Nazia Erum, author of the book Mothering a Muslim, says parents are scared of the psychological impact of such bullying and physical harm the kids may face.
New Delhi: ‘Osama’, ‘Baghdadi’, ‘Mullah’, ‘Go to Pakistan’… These are some of the terms that kids are blurting out, often unknowingly, at their Muslim peers in primary schools, leaving parents in extreme distress over the impact of such bullying.
Such hate has come and gone cyclically in the past, but in the wake of the escalating India-Pakistan tensions, there has recently been a rise in Muslim kids being subjected to religious slurs, which has left mothers shaken.
Most of them squarely put the blame on jingoistic television channels, saying that their “hate mongering” is leading to discrimination and harassment.
The ‘enemy within’
Nazia Erum, author of the book Mothering a Muslim, spoke about the trend in a Facebook post.
“Getting information from various cities that there has been a sharp spike in children being singled out, bullied and being told to ‘go to Pakistan’. From my maid, cousins, friends to Twitter acquaintances — everyone reporting this in,” she had written, stirring up a conversation on social media.
Speaking to ThePrint, Erum said in the last few years, religious discrimination in schools had gone up drastically, prompting her to write the book in the first place.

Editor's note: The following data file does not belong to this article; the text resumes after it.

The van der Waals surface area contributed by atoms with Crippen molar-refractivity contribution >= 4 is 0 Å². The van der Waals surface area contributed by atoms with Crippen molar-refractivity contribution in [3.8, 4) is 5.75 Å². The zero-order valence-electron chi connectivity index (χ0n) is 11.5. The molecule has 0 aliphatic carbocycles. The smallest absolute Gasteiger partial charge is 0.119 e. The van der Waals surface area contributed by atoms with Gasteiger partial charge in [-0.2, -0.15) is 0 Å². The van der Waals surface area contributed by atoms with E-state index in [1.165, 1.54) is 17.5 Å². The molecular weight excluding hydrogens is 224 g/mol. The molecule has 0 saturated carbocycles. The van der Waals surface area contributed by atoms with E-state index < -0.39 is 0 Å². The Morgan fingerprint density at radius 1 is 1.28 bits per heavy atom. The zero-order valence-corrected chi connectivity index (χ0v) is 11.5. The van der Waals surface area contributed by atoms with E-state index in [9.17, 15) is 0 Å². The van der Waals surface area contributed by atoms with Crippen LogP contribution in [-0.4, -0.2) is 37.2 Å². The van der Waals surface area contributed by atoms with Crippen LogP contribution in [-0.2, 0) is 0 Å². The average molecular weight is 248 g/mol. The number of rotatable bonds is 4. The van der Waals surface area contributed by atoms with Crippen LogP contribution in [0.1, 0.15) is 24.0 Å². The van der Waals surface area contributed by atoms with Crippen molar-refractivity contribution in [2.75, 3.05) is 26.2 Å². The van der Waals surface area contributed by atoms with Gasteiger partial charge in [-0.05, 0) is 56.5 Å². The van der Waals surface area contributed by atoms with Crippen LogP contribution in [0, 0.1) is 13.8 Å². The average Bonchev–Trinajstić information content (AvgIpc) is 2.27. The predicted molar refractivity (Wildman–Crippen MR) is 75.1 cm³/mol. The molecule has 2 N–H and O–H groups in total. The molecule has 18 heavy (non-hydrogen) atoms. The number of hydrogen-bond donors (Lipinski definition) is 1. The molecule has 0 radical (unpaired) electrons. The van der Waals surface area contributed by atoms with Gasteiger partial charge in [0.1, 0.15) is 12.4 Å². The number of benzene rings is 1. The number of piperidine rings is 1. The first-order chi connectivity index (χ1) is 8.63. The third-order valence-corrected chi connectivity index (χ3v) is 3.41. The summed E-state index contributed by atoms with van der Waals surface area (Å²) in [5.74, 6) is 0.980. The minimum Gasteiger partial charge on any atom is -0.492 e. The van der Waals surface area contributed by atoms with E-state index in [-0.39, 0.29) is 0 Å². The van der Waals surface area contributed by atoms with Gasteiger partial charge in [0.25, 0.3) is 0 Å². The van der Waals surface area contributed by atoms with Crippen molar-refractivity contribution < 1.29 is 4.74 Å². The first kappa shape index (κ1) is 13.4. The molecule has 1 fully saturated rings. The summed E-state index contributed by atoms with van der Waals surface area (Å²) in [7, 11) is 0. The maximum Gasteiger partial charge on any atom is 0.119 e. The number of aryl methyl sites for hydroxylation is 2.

“But it is these ‘nationalistic’ TV channels which have promoted hate, the worst-affected of which are the children,” Erum said.
“When these channels talk about ‘enemies within’, use street language and deplorably low-IQ content, kids are listening to that. They are angry and hurt. There is a limit to the number of jokes and jibes they can take.
“Unfortunately, for many, they are addictive. Such content lead to a slow scale hatred within communities. Mothers are scared of not just the psychological impact such bullying can leave on them in the long run, but also of any physical harm that the kids may be subjected to.”
A mother who did not wish to be identified said it was a ‘very recent’ trend.
“I can’t remember facing any religious slurs or bullying because of my religion when I was in school 15 years ago. I was in a co-ed school in Jharkhand. Religion is the last thing that came to our minds,” the woman said.
“But I can’t say the same for my sons,” she said, adding they are often reminded of their religion in casual conversations.
“Even a simple question such as ‘Are you a Muslim?’ has an impact when asked to a five-year-old who is not conscious of his or her religious identity.”
Another woman took to social media, saying her daughter asked to change her name, because she didn’t want her name to reflect her religion, hinting at the possible harassment she could face because of her identity.
Need for a conversation
Erum said it was worrying that children wanted to hide their identities to evade bullying in schools. She emphasised the need for a conversation with the kids to ensure they are not affected, as early as possible, to avoid festering of such feelings as they grow older.
“It is unfortunate if kids are cornered for their religion. Not just Muslim parents, non-Muslim parents too should talk to their kids and tell them that it is not about their classmate,” she said.
Erum said she tells her five-year-old daughter to either ignore or laugh it off if anyone suggests she belongs to any other country but India.
“I tell her that if anyone calls her a Nepali or a Sri Lankan or a Pakistani, she should laugh it off to diffuse the attention on only Pakistan or her religious identity,” she said.